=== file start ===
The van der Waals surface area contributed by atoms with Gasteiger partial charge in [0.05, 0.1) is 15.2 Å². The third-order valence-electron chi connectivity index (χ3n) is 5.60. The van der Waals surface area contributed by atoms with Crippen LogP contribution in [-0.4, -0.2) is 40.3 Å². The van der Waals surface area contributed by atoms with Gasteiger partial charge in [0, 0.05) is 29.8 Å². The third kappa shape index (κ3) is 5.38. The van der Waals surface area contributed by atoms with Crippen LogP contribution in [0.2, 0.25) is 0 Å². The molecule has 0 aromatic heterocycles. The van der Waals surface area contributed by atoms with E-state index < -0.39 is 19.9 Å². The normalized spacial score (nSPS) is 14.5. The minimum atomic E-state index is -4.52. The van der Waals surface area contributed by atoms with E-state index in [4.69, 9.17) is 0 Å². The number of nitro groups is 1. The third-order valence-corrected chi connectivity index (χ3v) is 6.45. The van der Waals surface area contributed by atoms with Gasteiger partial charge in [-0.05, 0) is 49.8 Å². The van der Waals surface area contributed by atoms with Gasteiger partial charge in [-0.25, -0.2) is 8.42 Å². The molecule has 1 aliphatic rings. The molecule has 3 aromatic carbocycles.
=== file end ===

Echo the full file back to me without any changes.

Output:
The van der Waals surface area contributed by atoms with Gasteiger partial charge in [0.05, 0.1) is 15.2 Å². The third-order valence-electron chi connectivity index (χ3n) is 5.60. The van der Waals surface area contributed by atoms with Crippen LogP contribution in [-0.4, -0.2) is 40.3 Å². The van der Waals surface area contributed by atoms with Gasteiger partial charge in [0, 0.05) is 29.8 Å². The third kappa shape index (κ3) is 5.38. The van der Waals surface area contributed by atoms with Crippen LogP contribution in [0.2, 0.25) is 0 Å². The molecule has 0 aromatic heterocycles. The van der Waals surface area contributed by atoms with E-state index < -0.39 is 19.9 Å². The normalized spacial score (nSPS) is 14.5. The minimum atomic E-state index is -4.52. The van der Waals surface area contributed by atoms with E-state index in [4.69, 9.17) is 0 Å². The number of nitro groups is 1. The third-order valence-corrected chi connectivity index (χ3v) is 6.45. The van der Waals surface area contributed by atoms with Gasteiger partial charge in [-0.05, 0) is 49.8 Å². The van der Waals surface area contributed by atoms with Gasteiger partial charge in [-0.25, -0.2) is 8.42 Å². The molecule has 1 aliphatic rings. The molecule has 3 aromatic carbocycles.